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Re: Sauropod Necks

To continue an old thread further, a couple of points:

1. The horizontality of necks in sauropods has only been tested in the diplodocids Apatosaurus and Diplodocus. For those who don't already know, Mike Parrish, one of the two scientists who did these studies using the DinoMorph program (the other scientist is a computer programmer Kent Stevens), is my PhD advisor. I know they plan to do more with more sauropods, but at the moment, all we can say is that it appears that Apatosaurus and Diplodocus could not raise their heads past vertical.

2. Why not? Because the zygapophyses, the finger-like joints that connect the vertebrae together, lock up once the neck becomes horizontal. Further movement beyond horizontal in Diplodocus and Apatosaurus would involve disarticulation of these joints. For those interested in the details, there is a Science article from last year I can provide the ref for if need be.

3. What's the deal with Brachiosaurus, Camarasaurus, etc.? Good question: we don't know yet. Part of the problem with both of these sauropods, the transition between the dorsal verts and the cervical verts is either unknown or poorly preserved. This problem is beginning to be addressed, but it will be a while before a better idea of neck motion in these sauropods is established.

4. Why not rear up on your hindlegs? Many, many scientists, and many, many threads on this list have repeatedly asked, asserted, assumed, or rejected sauropod rearing for many various reasons. The astonishing (to some, perhaps, and certainly to me!) truth is that no one has yet made an in-depth, rigorous study of how a sauropod could rear. Many folks throw around figures about probable mass, the massiveness of the hindlimbs, the shortness of the forelimbs in diplodocids, the height of the neural spines, etc., as "evidence" of rearing up in sauropods, but these are just suggestive and tantalizing guesses of what is really going on. Questions that need to be addressed include: how much rotation is possible of the femur in the hip socket of a sauropod? what muscles are involved and what landmarks can be used to verify that these muscle groups are indeed doing what we suggest? what effect does the large tail muscle (caudofemoralis longus) that pulls the femur back have on a rearing sauropod? did sauropods bend their knees when rearing, and if so, what sort of strain and stress did this send through their pelvis, hindlimb, and foot? sauropods have an open hip socket and a cylindrical femoral head: how was force transmitted through this during normal weight bearing, and could the pelvis and hindlimb handle rearing up? to name but a few that come to mind!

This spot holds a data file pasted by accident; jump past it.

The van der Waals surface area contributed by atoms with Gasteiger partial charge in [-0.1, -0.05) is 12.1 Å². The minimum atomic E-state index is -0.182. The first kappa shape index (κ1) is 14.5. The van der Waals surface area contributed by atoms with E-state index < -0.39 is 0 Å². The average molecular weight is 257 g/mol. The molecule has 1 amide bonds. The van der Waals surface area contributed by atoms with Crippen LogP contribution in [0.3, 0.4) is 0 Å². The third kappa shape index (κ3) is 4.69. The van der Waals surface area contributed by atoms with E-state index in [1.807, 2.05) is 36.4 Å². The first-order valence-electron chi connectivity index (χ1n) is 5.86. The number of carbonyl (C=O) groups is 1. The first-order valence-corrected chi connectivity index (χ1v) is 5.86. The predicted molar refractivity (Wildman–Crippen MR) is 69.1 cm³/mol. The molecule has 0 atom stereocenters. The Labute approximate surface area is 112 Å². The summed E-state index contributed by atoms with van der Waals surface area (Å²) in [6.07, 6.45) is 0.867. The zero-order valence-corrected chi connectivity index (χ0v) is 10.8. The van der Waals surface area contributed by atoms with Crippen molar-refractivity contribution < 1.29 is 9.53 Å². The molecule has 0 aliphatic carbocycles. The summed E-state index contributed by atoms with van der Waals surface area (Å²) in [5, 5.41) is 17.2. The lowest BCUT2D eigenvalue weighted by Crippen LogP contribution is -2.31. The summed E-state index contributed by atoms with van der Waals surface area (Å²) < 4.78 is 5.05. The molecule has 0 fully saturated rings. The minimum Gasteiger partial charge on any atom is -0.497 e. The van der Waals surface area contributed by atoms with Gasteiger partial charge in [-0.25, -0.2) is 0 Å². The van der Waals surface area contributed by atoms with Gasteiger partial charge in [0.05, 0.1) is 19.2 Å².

Don't get me wrong: it would be rather cool if sauropods could rear up on their hindlimbs, but it still has to be shown in a way that is testable and repeatable by others HOW sauropods reared up. This is why functional morphology has always been intriguing to me -- it involves more than a cursory glance at a skeleton or a broadly applied assumption. You have to get into the nuts and bolts and try to sort out what's going on to figure out what these big guys were doing.

5. Why hasn't all this been done? What are you people doing with my tax dollars??? Sauropods are BIG. Very very BIG. This has caused mucho problems for everybody involved with them. Until the recent advent of digital scanning technology and microcomputers in general, the only people who had a chance to play with bones in articulation were usually the folks mounting the skeletons. And even here, the bones became locked in static poses. And even with the digital scanning technology, many of the digital scanner are too small to handle sauropod bones. All of us sauropod groupies are waiting with baded breath to get our hands on technology that EASILY allows us to scan 3-D bones. Until then, we're doing what we can with what we got. And we applaud the efforts of the likes of Ralph Chapman, Art Anderson, and many other folks who are working to bring these fantasies to reality.

So how did I get around some these problems? Ahhh ... better wait for my papers to find out. Muha ha ha ha ha (imagine evil laughter). Suffice it to say, when I finally bang off the last sentence in my dissertation, I am turning my attention to finishing a number of long overdue papers!

Adios for now,

Matt Bonnan (the optimistic skeptic and friend to small-brained archosaurs everywhere)

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